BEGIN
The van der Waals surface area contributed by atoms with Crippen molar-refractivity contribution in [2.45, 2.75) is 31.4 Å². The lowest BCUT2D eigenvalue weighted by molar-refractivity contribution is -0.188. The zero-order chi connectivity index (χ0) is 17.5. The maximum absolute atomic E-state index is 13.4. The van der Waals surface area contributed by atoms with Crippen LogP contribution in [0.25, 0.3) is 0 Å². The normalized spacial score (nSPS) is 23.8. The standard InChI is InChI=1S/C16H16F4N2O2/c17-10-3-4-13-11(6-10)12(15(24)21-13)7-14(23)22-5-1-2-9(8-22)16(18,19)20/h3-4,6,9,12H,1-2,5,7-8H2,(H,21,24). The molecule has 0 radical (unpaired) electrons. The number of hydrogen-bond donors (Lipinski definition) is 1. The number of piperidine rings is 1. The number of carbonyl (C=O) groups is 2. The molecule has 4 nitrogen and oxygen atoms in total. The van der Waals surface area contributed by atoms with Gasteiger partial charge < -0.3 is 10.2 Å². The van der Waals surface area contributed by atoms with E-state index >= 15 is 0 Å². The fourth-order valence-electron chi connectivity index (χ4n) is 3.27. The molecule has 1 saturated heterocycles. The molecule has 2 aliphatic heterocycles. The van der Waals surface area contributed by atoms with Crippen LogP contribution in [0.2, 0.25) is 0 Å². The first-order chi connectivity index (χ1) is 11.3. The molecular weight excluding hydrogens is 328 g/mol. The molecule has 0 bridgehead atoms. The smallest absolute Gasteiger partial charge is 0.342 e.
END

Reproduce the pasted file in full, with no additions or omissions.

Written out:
The van der Waals surface area contributed by atoms with Crippen molar-refractivity contribution in [2.45, 2.75) is 31.4 Å². The lowest BCUT2D eigenvalue weighted by molar-refractivity contribution is -0.188. The zero-order chi connectivity index (χ0) is 17.5. The maximum absolute atomic E-state index is 13.4. The van der Waals surface area contributed by atoms with Crippen LogP contribution in [0.25, 0.3) is 0 Å². The normalized spacial score (nSPS) is 23.8. The standard InChI is InChI=1S/C16H16F4N2O2/c17-10-3-4-13-11(6-10)12(15(24)21-13)7-14(23)22-5-1-2-9(8-22)16(18,19)20/h3-4,6,9,12H,1-2,5,7-8H2,(H,21,24). The molecule has 0 radical (unpaired) electrons. The number of hydrogen-bond donors (Lipinski definition) is 1. The number of piperidine rings is 1. The number of carbonyl (C=O) groups is 2. The molecule has 4 nitrogen and oxygen atoms in total. The van der Waals surface area contributed by atoms with Gasteiger partial charge < -0.3 is 10.2 Å². The van der Waals surface area contributed by atoms with E-state index >= 15 is 0 Å². The fourth-order valence-electron chi connectivity index (χ4n) is 3.27. The molecule has 1 saturated heterocycles. The molecule has 2 aliphatic heterocycles. The van der Waals surface area contributed by atoms with Crippen LogP contribution in [0.2, 0.25) is 0 Å². The first-order chi connectivity index (χ1) is 11.3. The molecular weight excluding hydrogens is 328 g/mol. The molecule has 0 bridgehead atoms. The smallest absolute Gasteiger partial charge is 0.342 e.